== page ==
The Sixties was a tumultuous era of change and protest.
‘One of the few things that stayed the same was the car hobby because gearheads were more interested in horsepower than flower power during that crazy decade.’
Car guys were much less interested in changing the world than changing their carb’s fuel/air settings in the Sixties and little has changed for them over the years.
However, the world has changed a great deal because the young people who wanted to tinker with society (instead of cars) in the Sixties achieved their goal to turn everything into a giant social experiment.
Now we have a new world where every kid gets a trophy in every competition and there are no losers in the game. It was like they borrowed the song title ‘Every One’s A Winner’ from the 1976 Hot Chocolate song and just ran with it as a game plan for bringing up kids in the 21st century.
Older car guys laugh at a world where there are no winners because it makes no sense in the real world-and it makes even less sense in the car hobby. Why would anyone want to compete in a world where horsepower no longer matters and everyone gets a participation trophy?
Car guys are competitive by nature. They want to build their rides fast and/or cool enough to blow the doors off their buddies in a race or show. The hippies who wanted to change the world in the Sixties would see this competitive attitude as a bad, bad thing because somebody might get their feelings hurt when they lose.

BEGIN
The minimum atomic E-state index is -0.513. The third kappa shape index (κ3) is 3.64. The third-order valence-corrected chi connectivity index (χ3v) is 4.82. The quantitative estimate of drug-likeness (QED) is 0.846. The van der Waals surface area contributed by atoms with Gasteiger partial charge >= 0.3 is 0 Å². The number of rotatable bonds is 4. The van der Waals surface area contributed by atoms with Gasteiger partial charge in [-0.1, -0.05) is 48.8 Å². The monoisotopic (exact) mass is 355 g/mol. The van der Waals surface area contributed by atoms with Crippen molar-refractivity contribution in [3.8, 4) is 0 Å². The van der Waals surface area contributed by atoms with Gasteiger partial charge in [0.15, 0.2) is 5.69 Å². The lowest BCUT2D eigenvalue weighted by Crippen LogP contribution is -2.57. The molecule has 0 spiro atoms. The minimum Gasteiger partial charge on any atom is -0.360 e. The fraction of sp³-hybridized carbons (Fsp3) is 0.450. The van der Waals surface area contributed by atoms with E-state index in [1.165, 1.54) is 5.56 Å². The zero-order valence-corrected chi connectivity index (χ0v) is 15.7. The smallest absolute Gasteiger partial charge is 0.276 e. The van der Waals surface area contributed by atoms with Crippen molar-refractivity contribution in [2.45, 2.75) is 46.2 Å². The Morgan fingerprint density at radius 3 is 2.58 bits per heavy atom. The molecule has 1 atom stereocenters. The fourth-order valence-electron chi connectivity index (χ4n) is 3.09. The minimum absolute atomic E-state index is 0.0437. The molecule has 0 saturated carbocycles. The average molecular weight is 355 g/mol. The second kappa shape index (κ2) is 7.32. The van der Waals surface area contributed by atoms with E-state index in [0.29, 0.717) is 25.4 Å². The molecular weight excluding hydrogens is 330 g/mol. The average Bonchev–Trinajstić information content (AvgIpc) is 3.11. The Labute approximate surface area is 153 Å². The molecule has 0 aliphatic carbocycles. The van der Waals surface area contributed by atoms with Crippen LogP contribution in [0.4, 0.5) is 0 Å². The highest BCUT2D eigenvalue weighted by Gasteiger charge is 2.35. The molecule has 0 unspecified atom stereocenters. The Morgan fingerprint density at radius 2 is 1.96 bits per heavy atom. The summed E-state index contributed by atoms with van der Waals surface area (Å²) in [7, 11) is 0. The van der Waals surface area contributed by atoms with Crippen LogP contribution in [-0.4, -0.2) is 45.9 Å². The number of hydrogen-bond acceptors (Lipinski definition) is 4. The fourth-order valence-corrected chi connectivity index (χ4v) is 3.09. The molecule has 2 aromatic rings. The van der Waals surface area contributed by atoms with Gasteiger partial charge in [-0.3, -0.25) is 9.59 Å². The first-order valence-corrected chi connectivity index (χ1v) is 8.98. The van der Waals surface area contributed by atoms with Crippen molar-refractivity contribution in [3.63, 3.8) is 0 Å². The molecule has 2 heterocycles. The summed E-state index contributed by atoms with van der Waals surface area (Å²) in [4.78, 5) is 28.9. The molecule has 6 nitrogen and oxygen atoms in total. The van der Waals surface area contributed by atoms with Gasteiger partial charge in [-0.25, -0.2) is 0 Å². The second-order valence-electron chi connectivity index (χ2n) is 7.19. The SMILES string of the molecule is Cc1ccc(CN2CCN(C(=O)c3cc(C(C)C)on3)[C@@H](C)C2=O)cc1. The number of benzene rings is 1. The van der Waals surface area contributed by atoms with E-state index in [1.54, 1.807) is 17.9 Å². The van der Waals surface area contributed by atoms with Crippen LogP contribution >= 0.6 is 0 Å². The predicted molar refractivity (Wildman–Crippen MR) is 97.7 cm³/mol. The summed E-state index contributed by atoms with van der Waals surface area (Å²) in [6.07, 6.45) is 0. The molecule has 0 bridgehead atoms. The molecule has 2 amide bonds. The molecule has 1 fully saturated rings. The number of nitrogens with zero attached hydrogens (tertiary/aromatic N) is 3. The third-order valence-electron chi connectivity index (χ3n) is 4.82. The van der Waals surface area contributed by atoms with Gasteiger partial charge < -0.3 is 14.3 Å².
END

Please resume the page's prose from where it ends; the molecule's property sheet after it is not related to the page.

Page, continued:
Now we are hurtling headlong into a politically correct nightmare and we seem to have no way to stop this runaway train of social tinkering.
It would be laughable if it had no effect on the car hobby but the efforts of these do-gooders is not limited to mollycoddling the newest generation of kids and refusing to let them grow up.
These new age social engineers also want to dip their beak in the car hobby and have put pressure on legislators to move the old iron to the dustbin of history with over-reaching laws to get the vintage rides off the road.
Car guys may have been able to shrug off the politically correct bubble wrap approach to kids but they would be wise to pay attention to the tree-huggers’ approach to the car hobby. These people did not care about old cars in the Sixties– well maybe the odd VW bus for a road trip to a Dead concert-but they did not embrace the car hobby.
Now the old hippies from the Sixties have spawned a new generation of misguided social engineers and the new kids on the block look on the old cars with even more contempt. The next generation will have an enormous influence on the future of this world and it is very doubtful they will leave the car hobby alone during their tinkering.
‘Our best advice? Drive ‘em while you can because the car hobby is not immune to this new age world of politically correct fanaticism run amok. ‘
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